3- fish! we got to vote on what would go into the tank, and final tally was gouramis, tetras and mollys. (I would like to add an algae eaters once the tank is a little more established)
4- final set up

Drawbacks- wrong size EVERYTHING! oops! I got the hood replaced, but the stand will just have to do! The decoration did not sink.. womp-womp!

I also set up Fish Central- where the students can look at the different levels of pH, ammonia, nitrates and nitrites and tell if we need to adjust. I am also going to create a log of what is going on in the tank-births, deaths, etc.

They have really loved getting into the project-especially voting for fish! The final verdict was mollies, tetras and gouramis.

Even though it has only been a week or so, having this fish tank has been really great as a way to communicate and connect with my students. It is always amazing what you find out about them- hobbies and interests and just their life in general. I find that, especially with my older students and short semesters, I tend to focus on them as students and forget that they have an outside life. In the few (school) days I have had it, I have had some very real conversations with them, and it has been really nice.

I have a second empty tank and have been trying to decide what to do with it- maybe hermit crabs?
Do you have classroom pets, or have you been considering one? Any good suggestions for a hardy pet? Tell me about it in the comments!

PBL Posts: What is project based learning?

Thursday, February 2, 2017 No comments
Hi everybody!

Today is a short post, but I am posting about something I have been wanting to do for a while- move to a PBL classroom!

What the heck is PBL? It stands for "project based learning" and is a great way to get students to become more creative and innovative thinkers! It is a method of teaching that encourages students to actively discover the information in the curriculum themselves, not to sit passively by while the teacher lectures. It is a big buzzword going around in education right now.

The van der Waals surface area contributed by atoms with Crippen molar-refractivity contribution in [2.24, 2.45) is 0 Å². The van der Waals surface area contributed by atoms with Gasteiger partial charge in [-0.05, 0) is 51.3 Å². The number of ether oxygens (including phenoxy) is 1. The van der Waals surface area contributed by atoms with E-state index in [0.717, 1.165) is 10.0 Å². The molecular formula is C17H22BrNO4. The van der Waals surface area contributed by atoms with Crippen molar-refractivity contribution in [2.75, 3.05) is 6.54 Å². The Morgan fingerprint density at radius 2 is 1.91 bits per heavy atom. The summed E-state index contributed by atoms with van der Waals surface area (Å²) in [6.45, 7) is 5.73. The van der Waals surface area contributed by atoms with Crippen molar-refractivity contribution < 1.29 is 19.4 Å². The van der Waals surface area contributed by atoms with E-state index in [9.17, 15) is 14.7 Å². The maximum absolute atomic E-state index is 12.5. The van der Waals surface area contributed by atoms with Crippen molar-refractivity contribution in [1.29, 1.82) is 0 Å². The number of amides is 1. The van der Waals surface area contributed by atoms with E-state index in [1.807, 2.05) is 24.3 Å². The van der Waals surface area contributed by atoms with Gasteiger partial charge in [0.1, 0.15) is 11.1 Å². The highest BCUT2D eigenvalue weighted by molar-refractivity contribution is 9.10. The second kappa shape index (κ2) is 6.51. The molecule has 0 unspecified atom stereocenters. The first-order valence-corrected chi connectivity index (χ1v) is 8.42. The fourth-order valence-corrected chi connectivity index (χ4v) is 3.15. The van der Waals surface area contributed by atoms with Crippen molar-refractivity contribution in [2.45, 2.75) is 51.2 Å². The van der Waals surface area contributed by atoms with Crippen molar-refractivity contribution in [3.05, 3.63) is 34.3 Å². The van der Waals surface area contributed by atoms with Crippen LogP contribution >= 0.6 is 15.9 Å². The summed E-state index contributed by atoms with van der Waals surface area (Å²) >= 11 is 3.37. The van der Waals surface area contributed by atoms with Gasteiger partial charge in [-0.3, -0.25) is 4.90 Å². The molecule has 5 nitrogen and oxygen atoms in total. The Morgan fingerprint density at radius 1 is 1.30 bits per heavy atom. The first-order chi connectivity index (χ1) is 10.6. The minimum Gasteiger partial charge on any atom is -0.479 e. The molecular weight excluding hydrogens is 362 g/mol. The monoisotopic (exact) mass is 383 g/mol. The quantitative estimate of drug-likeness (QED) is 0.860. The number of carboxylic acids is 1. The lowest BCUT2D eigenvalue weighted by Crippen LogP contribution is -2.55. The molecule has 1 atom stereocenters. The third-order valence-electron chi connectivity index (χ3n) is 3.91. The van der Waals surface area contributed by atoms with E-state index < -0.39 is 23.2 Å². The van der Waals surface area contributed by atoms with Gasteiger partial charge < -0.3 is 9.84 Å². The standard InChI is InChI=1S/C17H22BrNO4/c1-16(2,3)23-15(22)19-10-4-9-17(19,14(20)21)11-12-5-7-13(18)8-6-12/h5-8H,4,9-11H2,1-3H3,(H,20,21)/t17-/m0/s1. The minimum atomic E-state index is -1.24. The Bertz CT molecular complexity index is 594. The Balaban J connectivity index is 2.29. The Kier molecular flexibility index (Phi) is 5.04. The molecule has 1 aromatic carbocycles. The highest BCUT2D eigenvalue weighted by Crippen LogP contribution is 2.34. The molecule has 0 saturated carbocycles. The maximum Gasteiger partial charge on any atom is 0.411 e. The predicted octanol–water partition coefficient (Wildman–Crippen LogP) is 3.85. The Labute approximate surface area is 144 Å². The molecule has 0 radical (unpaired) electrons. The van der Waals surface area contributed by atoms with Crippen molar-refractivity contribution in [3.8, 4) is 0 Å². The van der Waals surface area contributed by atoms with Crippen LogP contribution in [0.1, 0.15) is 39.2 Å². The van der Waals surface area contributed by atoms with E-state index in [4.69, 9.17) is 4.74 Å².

The general idea of PBL is to use the standards as a guide to structure a unit that will allow students to discover ideas, experiment, make mistakes and "productively struggle" to reach an understanding of the material. This is a huge undertaking! As I sit here, and think about my subject (chemistry!) I can think of units here and there that can easily fit into PBL, others not so much.

My biggest concern is that the students will not get the information they need, based upon the standard I am supposed to follow. I teach high school chemistry, and most of the information about PBL that I find is geared more toward middle school, or towards having the students choose a problem and find ways to solve it (while learning the material on the way). I have still not quite figured this part out.

A big challenge will also be that my students are not on level, as far as reading goes (so the textbook is out) and we do not have any real access to computers. I think I will still have to do a little presentation to introduce basic facts, or to move investigations along...

So, my goal for this semester is to start adding in a lesson to each unit where I will give a demonstration (or show a video) and have the students begin to study to figure it out. I am thinking that this will be sort of like a 2-4 day lab, with materials and information to guide them on their way.

I would love to hear from some other teachers, of any subject- do you use PBL or inquiry based learning? How have you implemented it? Do you have any tips for a newbie! Leave comments below, and help a teacher out!!!